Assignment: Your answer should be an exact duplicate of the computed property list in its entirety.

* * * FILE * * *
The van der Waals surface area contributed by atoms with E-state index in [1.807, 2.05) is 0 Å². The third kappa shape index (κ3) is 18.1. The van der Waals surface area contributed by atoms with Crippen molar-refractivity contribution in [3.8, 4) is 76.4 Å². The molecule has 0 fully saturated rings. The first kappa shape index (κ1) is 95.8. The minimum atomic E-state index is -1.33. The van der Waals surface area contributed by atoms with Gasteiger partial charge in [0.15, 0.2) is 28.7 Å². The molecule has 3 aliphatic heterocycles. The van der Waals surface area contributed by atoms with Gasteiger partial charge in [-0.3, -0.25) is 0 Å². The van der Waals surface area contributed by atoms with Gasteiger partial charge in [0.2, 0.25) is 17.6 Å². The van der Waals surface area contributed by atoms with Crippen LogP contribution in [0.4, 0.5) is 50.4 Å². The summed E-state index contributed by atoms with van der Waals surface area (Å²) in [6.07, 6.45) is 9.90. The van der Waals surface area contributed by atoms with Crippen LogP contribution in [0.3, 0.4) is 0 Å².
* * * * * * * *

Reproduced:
The van der Waals surface area contributed by atoms with E-state index in [1.807, 2.05) is 0 Å². The third kappa shape index (κ3) is 18.1. The van der Waals surface area contributed by atoms with Crippen molar-refractivity contribution in [3.8, 4) is 76.4 Å². The molecule has 0 fully saturated rings. The first kappa shape index (κ1) is 95.8. The minimum atomic E-state index is -1.33. The van der Waals surface area contributed by atoms with Gasteiger partial charge in [0.15, 0.2) is 28.7 Å². The molecule has 3 aliphatic heterocycles. The van der Waals surface area contributed by atoms with Gasteiger partial charge in [-0.3, -0.25) is 0 Å². The van der Waals surface area contributed by atoms with Gasteiger partial charge in [0.2, 0.25) is 17.6 Å². The van der Waals surface area contributed by atoms with Crippen LogP contribution in [0.4, 0.5) is 50.4 Å². The summed E-state index contributed by atoms with van der Waals surface area (Å²) in [6.07, 6.45) is 9.90. The van der Waals surface area contributed by atoms with Crippen LogP contribution in [0.3, 0.4) is 0 Å².